(Er, don't take me calling them "formulaic" the wrong way - they're awesome! They're part of the reason I love history so much! But looking back on them now, they're all sort of the same. Not a bad thing, just making an observation.)

I don't remember asking my parents for one back in the day, but I suppose I must have. Regardless, a Kirsten Larson doll (timeline: pioneer era, 1856) appeared under the Christmas tree when I was 9 or 10, and I played with her somewhat faithfully (she was a regular character for at least 4 months in the soap opera all my stuffed animals were a part of, married and divorced Kokomo twice) until we moved to a new house when I was 12.

Then, as I'm sort of wont to do with a lot of my possessions, I lost track of her. I didn't think I'd thrown her out, but when Julia asked me about her, it'd been 12 years since I'd last seen the doll. The way things go in my family, she could have been tossed out into the cold and eaten by wolves for all I knew. (Spoiler: she wasn't eaten by wolves.)

But because I live in Boston and the rest of my family in Jersey, I kept blowing Julia off. "I don't have a clue," I'd tell her repeatedly. "If you're so keen on finding her, look for her yourself."

"You're such a brat," Julia would say to me.

"Yes," I'd agree. "Your point?"

Anyway, two weeks ago she and my brother-in-law were going down to Key West for a short vacation, and I offered to babysit with our other sister for the weekend. They accepted, and then Julia told me that it would be the perfect opportunity for me to tear Mom and Dad's house apart and find the doll. I sighed dramatically a lot but agreed - the kids could go play at the park with Grandpa for a couple hours, giving Cathy and me a break from their craziness, and I'd brave the attic in search of Kirsten.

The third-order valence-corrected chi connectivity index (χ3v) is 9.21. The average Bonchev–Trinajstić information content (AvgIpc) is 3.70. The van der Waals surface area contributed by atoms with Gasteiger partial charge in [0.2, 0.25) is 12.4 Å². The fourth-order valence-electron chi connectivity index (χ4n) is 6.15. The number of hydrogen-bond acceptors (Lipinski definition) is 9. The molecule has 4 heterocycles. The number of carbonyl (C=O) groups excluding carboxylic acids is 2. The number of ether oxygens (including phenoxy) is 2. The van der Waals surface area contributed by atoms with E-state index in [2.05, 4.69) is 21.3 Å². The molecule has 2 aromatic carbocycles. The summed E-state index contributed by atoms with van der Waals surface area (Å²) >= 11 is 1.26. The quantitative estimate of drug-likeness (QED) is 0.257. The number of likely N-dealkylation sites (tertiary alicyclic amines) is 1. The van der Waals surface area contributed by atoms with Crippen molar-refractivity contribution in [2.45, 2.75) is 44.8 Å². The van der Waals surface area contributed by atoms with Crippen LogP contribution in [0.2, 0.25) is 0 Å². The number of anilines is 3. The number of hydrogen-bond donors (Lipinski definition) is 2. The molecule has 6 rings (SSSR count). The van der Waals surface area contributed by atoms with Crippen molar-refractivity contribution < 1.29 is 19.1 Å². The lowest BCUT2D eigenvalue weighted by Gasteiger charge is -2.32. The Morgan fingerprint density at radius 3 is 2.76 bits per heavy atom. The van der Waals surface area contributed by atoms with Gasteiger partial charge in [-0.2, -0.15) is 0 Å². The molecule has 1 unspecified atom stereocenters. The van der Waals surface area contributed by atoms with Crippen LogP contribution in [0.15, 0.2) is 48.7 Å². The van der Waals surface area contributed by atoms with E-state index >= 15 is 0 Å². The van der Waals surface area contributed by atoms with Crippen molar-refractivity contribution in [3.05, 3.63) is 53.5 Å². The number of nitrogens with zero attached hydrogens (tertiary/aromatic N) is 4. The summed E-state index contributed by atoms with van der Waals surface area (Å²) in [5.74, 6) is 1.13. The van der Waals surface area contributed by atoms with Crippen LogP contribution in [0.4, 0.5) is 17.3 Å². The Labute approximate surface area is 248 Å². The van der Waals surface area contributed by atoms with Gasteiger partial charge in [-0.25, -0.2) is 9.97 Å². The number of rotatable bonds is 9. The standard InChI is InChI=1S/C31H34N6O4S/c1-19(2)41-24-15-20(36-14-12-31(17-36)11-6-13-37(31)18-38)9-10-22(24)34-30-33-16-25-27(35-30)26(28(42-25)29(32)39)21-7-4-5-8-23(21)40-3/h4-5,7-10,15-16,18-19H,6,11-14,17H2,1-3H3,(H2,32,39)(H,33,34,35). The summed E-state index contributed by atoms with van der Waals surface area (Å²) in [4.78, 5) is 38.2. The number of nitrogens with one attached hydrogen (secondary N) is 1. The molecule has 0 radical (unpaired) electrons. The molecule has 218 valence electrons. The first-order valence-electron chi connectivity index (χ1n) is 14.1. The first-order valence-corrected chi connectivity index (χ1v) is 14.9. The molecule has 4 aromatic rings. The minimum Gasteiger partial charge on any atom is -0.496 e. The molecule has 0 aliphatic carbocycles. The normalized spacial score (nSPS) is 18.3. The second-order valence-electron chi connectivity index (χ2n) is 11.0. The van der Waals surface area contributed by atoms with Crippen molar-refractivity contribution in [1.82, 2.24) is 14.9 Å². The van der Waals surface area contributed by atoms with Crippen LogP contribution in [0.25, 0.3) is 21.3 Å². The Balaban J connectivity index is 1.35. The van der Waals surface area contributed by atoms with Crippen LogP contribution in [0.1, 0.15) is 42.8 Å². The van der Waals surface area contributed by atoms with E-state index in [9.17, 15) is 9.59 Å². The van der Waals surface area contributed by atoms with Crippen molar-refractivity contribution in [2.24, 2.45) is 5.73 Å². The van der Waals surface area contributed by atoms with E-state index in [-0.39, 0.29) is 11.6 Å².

Dad very graciously shifted the heavy attic door for me before he took the kids off our hands, and I very carefully climbed up there and crawled around the exposed patches of insulation to where there was a pile of dusty boxes all marked "MARGARET - STUFF."

"How likely is that?" I asked myself. "I never have this much luck."

Sure enough, Kirsten was in one of those boxes, buried under a couple sweatshirts and skirts I hadn't seen in 13 years. I picked her up and sniffed at her, then recoiled.

"Oh yeah," I said. "You've definitely been the victim of Dad smoking inside this house since we moved in. I am so sorry."

I made my way back down with her (but not before I managed to slam my head into one of the crossbeams because I made the rookie mistake of standing up) and sent a quick text to Julia - the squirrel is in the tree, I repeat, the squirrel is in the tree.

You think you're funny, she wrote back, but thanks, I will send her off to the doll spa when I get home.

(Yes, the doll spa. You can send your dolls in to the company to be fixed up - it's pretty nifty, I think.)